1. “I’m an individual and I want to be treated like one.”

Whilst trying hard to avoid clichés – each employee is unique, lives a unique life and as a result has a (constantly evolving) set of unique needs. It is crucial to regularly assess what employees want. Flexible time in order to to care for a relative? Financial help or counsel during the process of buying a house? Extra time off after the birth of a child? The list of possible scenarios is long.

Recognising that each one of your employees is an individual allows a very adult interaction to take place between employer and employee, above all one that allows employees to feel their worth. Listen to their needs and don’t restrict them with unnecessary rules and regulations.

In addition to this, be transparent with your workforce and don’t let your employees find out information about the business online or via second-hand gossip.

Employers should ask themselves, “How well do I know my employees? Do I regularly listen to them and allow them to feel their unique perspectives are heard, considered and acted upon where necessary?”

  1. “I want a great salary that reflects the hard work I do”

Workers securing new roles in London received an average 26 per cent salary increase in November – and as a consequence of heightened expectations in the city, employee retention will be a big theme in 2016. According to Korn Ferry Hay Group, UK workers are set to receive wage increases averaging 2.3 per cent next year – an increase that hasn’t been seen since the recession started in 2008. Headhunting will be on the up, social recruitment also. The essence of these statistics? Aim to retain, not to re-train!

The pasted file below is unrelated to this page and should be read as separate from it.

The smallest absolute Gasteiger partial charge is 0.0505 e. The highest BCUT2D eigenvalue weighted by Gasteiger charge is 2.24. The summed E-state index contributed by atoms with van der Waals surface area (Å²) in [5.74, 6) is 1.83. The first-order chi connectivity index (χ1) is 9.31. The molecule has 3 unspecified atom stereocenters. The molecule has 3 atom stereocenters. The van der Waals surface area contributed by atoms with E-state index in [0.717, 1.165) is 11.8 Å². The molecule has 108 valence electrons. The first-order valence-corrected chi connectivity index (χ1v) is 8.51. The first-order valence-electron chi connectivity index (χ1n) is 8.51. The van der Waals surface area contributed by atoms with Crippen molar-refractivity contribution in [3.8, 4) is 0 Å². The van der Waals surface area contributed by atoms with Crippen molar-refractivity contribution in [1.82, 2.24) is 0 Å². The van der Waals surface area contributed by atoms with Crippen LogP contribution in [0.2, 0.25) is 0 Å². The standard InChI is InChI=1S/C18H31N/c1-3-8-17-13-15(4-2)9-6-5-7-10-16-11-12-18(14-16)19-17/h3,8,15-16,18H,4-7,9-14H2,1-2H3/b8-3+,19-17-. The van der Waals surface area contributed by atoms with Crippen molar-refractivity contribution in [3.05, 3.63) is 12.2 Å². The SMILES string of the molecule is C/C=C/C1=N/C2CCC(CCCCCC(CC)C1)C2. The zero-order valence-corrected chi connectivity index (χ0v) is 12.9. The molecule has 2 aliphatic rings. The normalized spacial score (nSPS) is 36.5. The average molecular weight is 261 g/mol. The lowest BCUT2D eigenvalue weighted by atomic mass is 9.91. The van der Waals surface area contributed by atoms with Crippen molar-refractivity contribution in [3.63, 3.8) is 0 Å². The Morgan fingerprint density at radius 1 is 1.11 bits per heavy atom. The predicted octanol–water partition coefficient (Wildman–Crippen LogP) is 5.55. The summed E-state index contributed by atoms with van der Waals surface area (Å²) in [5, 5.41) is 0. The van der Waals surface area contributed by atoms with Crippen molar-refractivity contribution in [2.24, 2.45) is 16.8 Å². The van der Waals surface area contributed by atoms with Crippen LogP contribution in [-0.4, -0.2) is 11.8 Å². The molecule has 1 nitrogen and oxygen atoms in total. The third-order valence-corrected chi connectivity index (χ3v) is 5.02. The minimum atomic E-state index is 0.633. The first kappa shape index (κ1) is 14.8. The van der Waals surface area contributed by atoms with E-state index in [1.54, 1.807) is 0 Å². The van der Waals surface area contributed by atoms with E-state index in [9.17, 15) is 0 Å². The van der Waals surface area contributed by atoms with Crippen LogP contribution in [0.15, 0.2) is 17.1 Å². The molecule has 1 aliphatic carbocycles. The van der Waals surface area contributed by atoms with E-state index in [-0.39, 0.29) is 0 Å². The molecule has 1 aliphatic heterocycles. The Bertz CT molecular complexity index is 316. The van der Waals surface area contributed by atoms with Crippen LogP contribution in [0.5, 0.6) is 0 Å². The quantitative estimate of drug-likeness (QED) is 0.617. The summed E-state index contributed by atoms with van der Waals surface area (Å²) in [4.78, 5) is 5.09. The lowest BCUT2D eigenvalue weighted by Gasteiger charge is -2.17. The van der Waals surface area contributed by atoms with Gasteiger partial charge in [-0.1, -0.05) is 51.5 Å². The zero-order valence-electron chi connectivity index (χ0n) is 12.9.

Employers – ask yourselves, “Do we offer a salary that enables our employees to achieve their financial goals?”*

*Don’t know what those financial goals are? Talk to your employees.

  1. “I want to work in a physical space that makes me happy”

Employees are rethinking the physical spaces in which they work. There is pressure on all organisations in and out of the capital to provide spaces that don’t just stick to the ‘usual’ guidelines of space, light and comfort.

Today we realise more than ever how our physical environment impacts our happiness and productivity, and as a consequence we are watching a growing number of organisations get monumentally creative in the quest for the perfect workspace.

Employers should ask themselves, “When was the last time we had a meeting to discuss how we can make our working space better?”

  1. “I want to learn new skills and grow”

How good we feel at the end of the working day often has a relationship with what we have achieved. The majority of valuable employees are keen to discover and develop strengths, others are keen to work on improving weaknesses. Whatever personal motivations are at play, employers should make sure that growth opportunities are at hand. Help star employees shine and weaker ones learn.

Performance improves when people feel they can grow. That doesn’t always mean growing in the professional field either. Any kind of growth can act as a springboard for motivation.

Employers – have you considered offering your employees time out during the working day to learn an instrument or a foreign language?

Finally, employers – ask yourselves, why should anyone work here?